February Flash U.S. PMI Surveys Point To Slower Economic Growth And Hiring

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by: Markit

The drop in the flash PMI numbers for February suggests that the post-election upturn has lost some momentum. Growth of business output, new orders and hiring all waned, as did inflationary pressures. Despite the dip, the pace of growth and hiring remained solid. But the worry is that a drop in business optimism about the outlook suggests that companies are expecting growth to ease further in coming months.

Slower (but still solid) growth

At 54.3 in February, the Markit Composite PMI Output Index dropped from 55.8 in January, according to the flash estimate. The latest reading signalled that private sector output growth moderated from the 14-month high recorded at the start of 2017, but still indicates a solid pace of economic growth overall.

Taken together, the PMI readings for the first two months of the year suggest that the GDP should rise by 2.5% in the first quarter, assuming no further change in momentum is seen in March.

Economic growth

However, latest survey data indicated that business optimism dipped to its lowest since September 2016, which suggests companies have become more cautious about spending, investing and hiring. A drop in new business growth to a five-month low adds to the risk that the upturn could slacken further in March.

The drop in the flash February PMI was caused by a broad-based weakening of business activity growth. The services "flash" index fell to 53.9 from 55.6 in January while the manufacturing "flash" output index dipped to 55.7 from 56.7.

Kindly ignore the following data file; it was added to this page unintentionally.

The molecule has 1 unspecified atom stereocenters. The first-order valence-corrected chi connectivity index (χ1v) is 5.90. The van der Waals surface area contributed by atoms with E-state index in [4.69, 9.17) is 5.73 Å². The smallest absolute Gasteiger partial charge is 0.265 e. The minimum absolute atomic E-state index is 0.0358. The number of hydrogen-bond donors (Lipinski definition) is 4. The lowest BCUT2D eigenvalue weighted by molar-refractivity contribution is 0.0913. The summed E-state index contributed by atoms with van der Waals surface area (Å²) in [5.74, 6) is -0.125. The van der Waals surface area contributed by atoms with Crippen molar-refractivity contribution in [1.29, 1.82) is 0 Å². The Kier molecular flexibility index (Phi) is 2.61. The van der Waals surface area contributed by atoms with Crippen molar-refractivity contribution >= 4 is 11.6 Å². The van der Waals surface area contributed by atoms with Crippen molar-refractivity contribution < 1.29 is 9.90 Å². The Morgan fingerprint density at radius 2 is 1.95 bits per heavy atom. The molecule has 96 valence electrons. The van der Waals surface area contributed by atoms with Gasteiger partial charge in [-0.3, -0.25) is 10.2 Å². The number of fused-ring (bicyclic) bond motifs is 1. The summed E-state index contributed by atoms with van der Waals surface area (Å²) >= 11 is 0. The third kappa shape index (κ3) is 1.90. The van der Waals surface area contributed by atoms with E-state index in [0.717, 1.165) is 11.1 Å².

Manufacturing continued to be restrained by subdued exports, which once again barely rose in February. Producers blamed the strong dollar as a main cause of poor foreign sales, leaving domestic demand as the key source of new orders.

Manufacturing output

Manufacturing and services growth

Slower hiring

The survey's employment index fell to a three-month low, though continued to run at a level broadly indicative of a respectable 165,000 jobs being added to the economy in February.

Although manufacturing hiring was sustained at the same pace seen in January, albeit down from December's 18-month high, the rate of service sector job creation slipped for a second month running.

Employment

Subsiding inflationary pressures

The February survey also found inflationary pressures to have subsided for a second successive month. Firms' average input prices and average selling prices both rose at the slowest rates for three months, with the latter showing an especially modest increase.

The slower growth of companies' costs suggests that there's some scope for consumer price inflation to moderate from the 2.5% annual rate of increase seen in January.

Inflationary pressures

Sources for charts: IHS Markit, Datastream